Moments later, the only sound: tiny fragments of glass, tinkling to the floor in a musical susurration. Soon, everything is still once again. I move; Jo looks up at me: How did you know?
She turns to look for the boy; he’s climbing to his feet, shaking slightly, a long, jagged cut on his forehead pouring blood. I touch the scar on my own head reflexively, and he catches the motion, understanding at war with disbelief in those flat, gray eyes with the hairline brown around pupils as wide as saucers: Is this really a dream? I don’t know anymore, Jim; perhaps it is. Don’t worry, though – whatever it is; you’ll wake up soon.
I smile confidently at him, and his look of shock abates slightly.
Jo’s calm whisper: But how is it possible? This can’t be – her eyes, red now in the fire and the twilight, flicking around, absorbing the scene. I don’t know, honey: somehow it’s a nodal point in a branched causality tree… Jim, what the hell is that supposed to mean? That driver: he was you, somehow, wasn’t he, and young Jim here; he’s you, too, right?
So it would seem. But how can the boy be here, when he should be in – what – 1956? I don’t know; I can only assume I haven’t made that happen yet. She thinks about it for a while, her eyes clouding, turning brown once more: It doesn’t make sense, though – that means you have to live long enough to be in today’s future: if you died in the car, you couldn’t reach that future, so how did you ever get to the future to stop yourself from dying – who are you exactly; what are you doing here?
I don’t know – it’s as confusing to you as it is to me… this is only my second time here, and last time I was someone else. My mind’s twisting up in knots.
But how did you know to be here today? The paper… the paper… I saw it when I was a child… Jim here saw it; therefore, I saw it… I indicate the newspaper, which is miraculously undamaged, lying on the floor in a collage of broken glass and splintered china. I turn to the boy, but, as I expect, he is gone: his moment is over.
A scream of anguish from outside: a woman barely visible through the smoke half runs, half stumbles to the smoldering fragments of wreckage, crying: she can barely see. Jo gets it first: Oh, Jesus… At that moment, I know: So it’s you who figures it out; you who creates the nodal point, some time in the future – this is the part I never saw as a child; the part I’ve spent fifty years trying to understand.
As I smile, lost in the picture of perfect causality, Jo starts: But we’ve got to help her; we’ve got to tell her… I am lost in the euphoria of realization: No, honey – we can’t. If we interfere, we’ll change things. But how do you know we’re not supposed to tell her? How do you know we’re not changing things by not telling her? Well, nobody told her the first time around.
But what if time is fixed: what if there is no first time around, and it’s just like this and always has been? I wouldn’t say I like that. Why not? Because it implies that we have no free will, and we’re just following a script. Both of us withdraw, thinking, while the other Jo, outside, continues to cry, wandering around aimlessly in her grief. The sun has set now, and the street lights give a dark, post-apocalyptic cast to the scene.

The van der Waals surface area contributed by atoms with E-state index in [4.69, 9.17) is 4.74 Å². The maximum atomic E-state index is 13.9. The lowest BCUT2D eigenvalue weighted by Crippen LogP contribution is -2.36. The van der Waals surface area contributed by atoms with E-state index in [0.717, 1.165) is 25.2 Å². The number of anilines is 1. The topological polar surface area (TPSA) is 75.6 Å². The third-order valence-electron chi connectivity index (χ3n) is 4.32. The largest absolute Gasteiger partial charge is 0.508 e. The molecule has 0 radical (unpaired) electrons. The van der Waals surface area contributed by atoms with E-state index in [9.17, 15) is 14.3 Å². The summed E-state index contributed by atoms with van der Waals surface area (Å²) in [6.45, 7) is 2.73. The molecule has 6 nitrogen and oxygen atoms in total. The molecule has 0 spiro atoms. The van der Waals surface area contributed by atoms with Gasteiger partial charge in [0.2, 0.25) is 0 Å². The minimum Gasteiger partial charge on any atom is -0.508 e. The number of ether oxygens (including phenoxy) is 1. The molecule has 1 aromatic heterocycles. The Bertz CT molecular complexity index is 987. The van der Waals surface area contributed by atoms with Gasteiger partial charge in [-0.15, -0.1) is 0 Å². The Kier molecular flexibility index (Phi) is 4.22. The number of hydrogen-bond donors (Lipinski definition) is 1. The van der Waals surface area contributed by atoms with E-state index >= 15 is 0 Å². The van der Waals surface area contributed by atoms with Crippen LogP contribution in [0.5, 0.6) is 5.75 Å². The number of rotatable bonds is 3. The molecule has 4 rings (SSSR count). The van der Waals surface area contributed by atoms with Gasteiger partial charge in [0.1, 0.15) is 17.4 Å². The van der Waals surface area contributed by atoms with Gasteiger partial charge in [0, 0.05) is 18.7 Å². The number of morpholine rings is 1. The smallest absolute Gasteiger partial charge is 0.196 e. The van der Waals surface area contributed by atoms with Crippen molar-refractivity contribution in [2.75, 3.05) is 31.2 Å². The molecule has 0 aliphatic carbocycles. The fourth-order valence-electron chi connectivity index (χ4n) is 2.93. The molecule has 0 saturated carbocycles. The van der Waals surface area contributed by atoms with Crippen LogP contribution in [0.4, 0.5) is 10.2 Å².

I reason it out: the logic is irrefutable: We can’t help her. Why not? The only safe course is not to help. Her face hardens; her eyes are milled steel: Explain! OK – we agree that either there’s a loop, in which case there was a first time around when she had no help, or that time is fixed, in which case nothing we do matters because any decision we make must be correct, yes? Slowly, she nods assent, the wailing of her counterpart a background noise from another reality.
Right, so what that means is that the only scenario that counts in making a decision is the first one, with the loop: if that’s how reality works, it would be wrong to help because it would affect what she does later.
After all, helping wouldn’t represent the first time around the loop. If, on the other hand, it turns out that the fixed time scenario represents reality, then it doesn’t matter what we do because it’s bound to be the right choice. Jo’s features soften as she sees it: So the only wrong choice we could make would be to help her if the loop scenario turns out to be the correct one. But not helping her can never be wrong, regardless of which scenario is correct. But I don’t like it – that poor woman.
We lapse into silence again, thinking, while other-Jo continues her mourning outside, now sitting against a wall, hugging her knees, the sounds devolving into dry sobs.
Jo’s face lights up, her eyes reflecting street lights: But wait a minute, maybe we’re thinking about this all wrong. In reality, we are here; I refuse to believe that two words to that other me will make us disappear in a puff of non-smoke… I think about this: it does seem ridiculous: Well, you may have a point.
It could be that at the moment we talk to her, we create a branched future: in one branch, we haven’t talked to her, and she goes on to create the nodal point; in another, we talk to her, and we all live happily ever after, or whatever. Jo’s face hardens again: Right then!
She walks haltingly, debris forcing her path into a dance whose purpose is an avoidance of chaos; I, seemingly frozen at the moment, watch as she approaches her counterpart: a hand on the shoulder; a sudden moment of recognition; the tears stop as the body stiffens. As Jo – my Jo – talks, her counterpart’s body relaxes; she regains composure and slowly stands up. The women hug, then that unknown yet intimately familiar person turns and walks away, back into her unknown reality.
I walk over to Jo: What did you say to her? She looks at me, composed: I told her that things were not necessarily as they appear, not to give up, that this wasn’t the end. I think it helped.
We walk away, down the darkening street, the Ferrari still smoldering blackly, and the sounds of sirens starting to become audible in the distance.